The Building Engineering Services Association (BESA) has published a checklist of key actions to help building owners and operators prepare for the radical health and safety changes contained in the Building Safety Act.
New legislation, which came into force last month, is set to transform the current culture across construction and introduce the most dramatic change to building safety in almost half a century, says BESA.
While much of the national publicity around the Act focused on fire safety and standards of new building work, the implications for all aspects of safe operation of existing buildings are significant. This prompted the Association to prepare a simple five-point checklist that addresses the key responsibilities of those likely to be affected by the legislation.
The Act requires a named individual for each in scope building who can be held legally accountable for actions and omissions in planning, procurement, and operation. The ‘accountable person’ must be competent to “plan, monitor and manage” work, according to the legislation.
SFG20, part of the BESA group, produces the industry’s standard for planned service and maintenance work, and has examined the detail of the legislation and identified the specific implications for those responsible for maintenance. The checklist will help building operators prepare for the digital ‘golden thread’ of information needed to satisfy their new legal obligations.
The new Building Safety Regulator, supported by the Health & Safety Executive (HSE), will be carrying out in-depth reviews of 12,500 ‘high risk’ buildings over the next five years to look for safety breaches, and has the power to retrospectively punish past poor quality work making it important for those responsible to have clear records of all work already complete or currently underway – not just future projects.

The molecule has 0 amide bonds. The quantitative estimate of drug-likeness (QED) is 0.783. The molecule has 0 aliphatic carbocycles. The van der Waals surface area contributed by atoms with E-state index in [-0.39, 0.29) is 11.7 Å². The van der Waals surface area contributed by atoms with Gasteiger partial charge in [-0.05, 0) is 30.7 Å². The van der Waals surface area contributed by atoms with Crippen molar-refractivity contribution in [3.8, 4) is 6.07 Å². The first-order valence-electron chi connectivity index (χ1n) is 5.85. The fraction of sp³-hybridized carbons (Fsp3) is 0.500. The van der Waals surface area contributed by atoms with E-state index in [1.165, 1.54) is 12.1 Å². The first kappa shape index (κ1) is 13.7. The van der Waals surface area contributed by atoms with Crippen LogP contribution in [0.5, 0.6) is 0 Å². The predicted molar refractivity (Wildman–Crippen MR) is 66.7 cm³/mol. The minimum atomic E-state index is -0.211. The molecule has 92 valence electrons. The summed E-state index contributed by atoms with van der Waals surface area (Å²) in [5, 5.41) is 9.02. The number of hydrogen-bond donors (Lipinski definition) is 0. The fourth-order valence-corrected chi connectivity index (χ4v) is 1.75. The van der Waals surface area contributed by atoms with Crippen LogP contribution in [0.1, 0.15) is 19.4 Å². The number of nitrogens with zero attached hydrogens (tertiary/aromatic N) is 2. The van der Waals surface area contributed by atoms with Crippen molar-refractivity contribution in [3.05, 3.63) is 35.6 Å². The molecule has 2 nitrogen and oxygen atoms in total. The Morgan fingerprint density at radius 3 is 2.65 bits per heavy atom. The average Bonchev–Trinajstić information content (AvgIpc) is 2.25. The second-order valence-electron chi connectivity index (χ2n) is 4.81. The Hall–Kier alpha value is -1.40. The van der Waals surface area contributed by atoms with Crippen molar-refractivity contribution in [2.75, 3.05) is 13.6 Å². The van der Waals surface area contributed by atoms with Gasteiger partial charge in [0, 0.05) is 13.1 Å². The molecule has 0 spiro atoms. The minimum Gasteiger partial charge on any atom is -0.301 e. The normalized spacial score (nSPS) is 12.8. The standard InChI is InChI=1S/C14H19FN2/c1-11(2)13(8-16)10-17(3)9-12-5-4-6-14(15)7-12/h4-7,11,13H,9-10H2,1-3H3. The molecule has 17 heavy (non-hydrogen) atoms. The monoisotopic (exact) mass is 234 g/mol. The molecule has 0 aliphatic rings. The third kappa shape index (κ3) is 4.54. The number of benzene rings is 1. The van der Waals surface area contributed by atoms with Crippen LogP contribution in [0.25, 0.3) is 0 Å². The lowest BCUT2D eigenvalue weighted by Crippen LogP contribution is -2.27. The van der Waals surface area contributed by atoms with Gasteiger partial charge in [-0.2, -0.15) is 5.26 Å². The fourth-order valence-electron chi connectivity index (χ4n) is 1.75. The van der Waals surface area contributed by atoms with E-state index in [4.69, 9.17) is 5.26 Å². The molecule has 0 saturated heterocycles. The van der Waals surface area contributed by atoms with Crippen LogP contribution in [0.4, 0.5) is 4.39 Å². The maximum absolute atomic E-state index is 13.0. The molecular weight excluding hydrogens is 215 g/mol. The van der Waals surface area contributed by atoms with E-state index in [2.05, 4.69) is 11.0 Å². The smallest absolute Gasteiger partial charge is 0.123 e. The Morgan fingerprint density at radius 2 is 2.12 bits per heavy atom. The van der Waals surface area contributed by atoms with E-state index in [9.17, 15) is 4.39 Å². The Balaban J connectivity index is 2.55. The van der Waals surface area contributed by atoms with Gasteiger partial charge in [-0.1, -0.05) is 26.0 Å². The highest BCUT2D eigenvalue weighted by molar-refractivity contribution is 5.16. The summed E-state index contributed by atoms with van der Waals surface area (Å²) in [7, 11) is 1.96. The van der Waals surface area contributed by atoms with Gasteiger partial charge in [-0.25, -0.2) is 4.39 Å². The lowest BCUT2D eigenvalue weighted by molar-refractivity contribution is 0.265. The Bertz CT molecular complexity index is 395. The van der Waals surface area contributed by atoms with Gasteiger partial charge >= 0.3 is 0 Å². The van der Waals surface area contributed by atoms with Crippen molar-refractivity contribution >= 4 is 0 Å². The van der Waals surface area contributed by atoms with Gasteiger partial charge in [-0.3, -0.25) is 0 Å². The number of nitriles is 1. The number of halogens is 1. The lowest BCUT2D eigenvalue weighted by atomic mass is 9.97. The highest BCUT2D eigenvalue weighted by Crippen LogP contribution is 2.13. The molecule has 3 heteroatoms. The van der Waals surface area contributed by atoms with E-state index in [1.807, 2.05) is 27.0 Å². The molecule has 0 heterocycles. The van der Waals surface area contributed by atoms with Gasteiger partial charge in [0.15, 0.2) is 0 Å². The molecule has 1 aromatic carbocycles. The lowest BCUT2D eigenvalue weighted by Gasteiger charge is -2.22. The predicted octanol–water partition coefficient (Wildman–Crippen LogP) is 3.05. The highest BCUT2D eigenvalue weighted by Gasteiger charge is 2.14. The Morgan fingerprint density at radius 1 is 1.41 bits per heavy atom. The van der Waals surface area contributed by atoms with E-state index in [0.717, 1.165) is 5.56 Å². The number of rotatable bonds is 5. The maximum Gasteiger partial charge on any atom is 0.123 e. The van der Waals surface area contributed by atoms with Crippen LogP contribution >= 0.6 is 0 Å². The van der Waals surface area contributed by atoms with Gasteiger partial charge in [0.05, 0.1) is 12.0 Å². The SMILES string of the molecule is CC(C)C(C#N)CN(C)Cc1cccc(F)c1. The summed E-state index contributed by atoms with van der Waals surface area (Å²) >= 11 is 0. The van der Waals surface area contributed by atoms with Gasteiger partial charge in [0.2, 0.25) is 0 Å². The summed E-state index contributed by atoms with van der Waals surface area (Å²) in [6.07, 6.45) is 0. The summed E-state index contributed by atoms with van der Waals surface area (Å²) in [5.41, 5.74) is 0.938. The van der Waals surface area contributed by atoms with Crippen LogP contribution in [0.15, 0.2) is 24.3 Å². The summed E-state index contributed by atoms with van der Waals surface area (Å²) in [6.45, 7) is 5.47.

The Act applies to high-rise, and other in-scope, higher risk buildings, starting with those of 18m+ in height, or at least seven storeys, where the spread of fire or structural flaws can lead to a loss of multiple lives.
Steve Tomkins, SFG20’s Director of Product and Business Development said: “If you own or are responsible for maintaining a building that falls within scope, then you must take immediate action to ensure you have up-to-date records of all your installed systems.
“Our checklist can help you do that and creating an asset register is an obvious first step. Maintaining assets correctly will provide financial and operating benefits in addition to ensuring the building is compliant.”
The golden thread of information must be available in a digital format – and the information needs to be accurate, up to date, easily understandable and accessible by those who need it. The SFG20 checklist also makes the link between installed systems and the need for planned maintenance that keeps them operating safely and efficiently.
Specific safety issues such as appropriate refrigerant use and the condition of pressure vessels are included in the checklist, which guides facilities managers in how to create comprehensive records and fill in any risk gaps.
There is also a duty of care on all equipment installers to provide good quality, accurate information. It is important that they can provide evidence that they installed an asset to the correct specification as they can also face retrospective action under the new laws, according to Tomkins.
“The new Act really puts compliance in the spotlight, making it critical that all maintenance activities can be tracked, monitored, and evidenced. Data must be readily accessible and able to be shared quickly with anyone who needs it – not least the emergency services,” he added.
This will also lead to greater pressure on contractors to keep their competence and compliance training and verification up to date, according to BESA.
“A digital audit trail is your legal protection and insurance, so companies need to put a long-term strategy for their digital transformation in place,” said Tomkins. “As our reliance grows on technology, so issues such as security, privacy, availability, resilience and auditability are likely to become more commonplace, so it’s important to partner with competent IT providers.”
The Act will also put greater focus on the compliance of any planned new build or major refurbishment work and SFG20 emphasised the importance of considering the maintenance of new building assets early in the process.
Tomkins said: “This is not just about ensuring safety and staying legal – it is about long-term value for money. Around 80 per cent of a building’s cost throughout its lifetime comes from maintenance, whereas the initial construction costs are just 20 per cent.
“By assessing the likely cost of maintaining a building before finalising the designs, you will be able to remain compliant and save money.”
You can download SFG20’s Building Safety Act checklist here.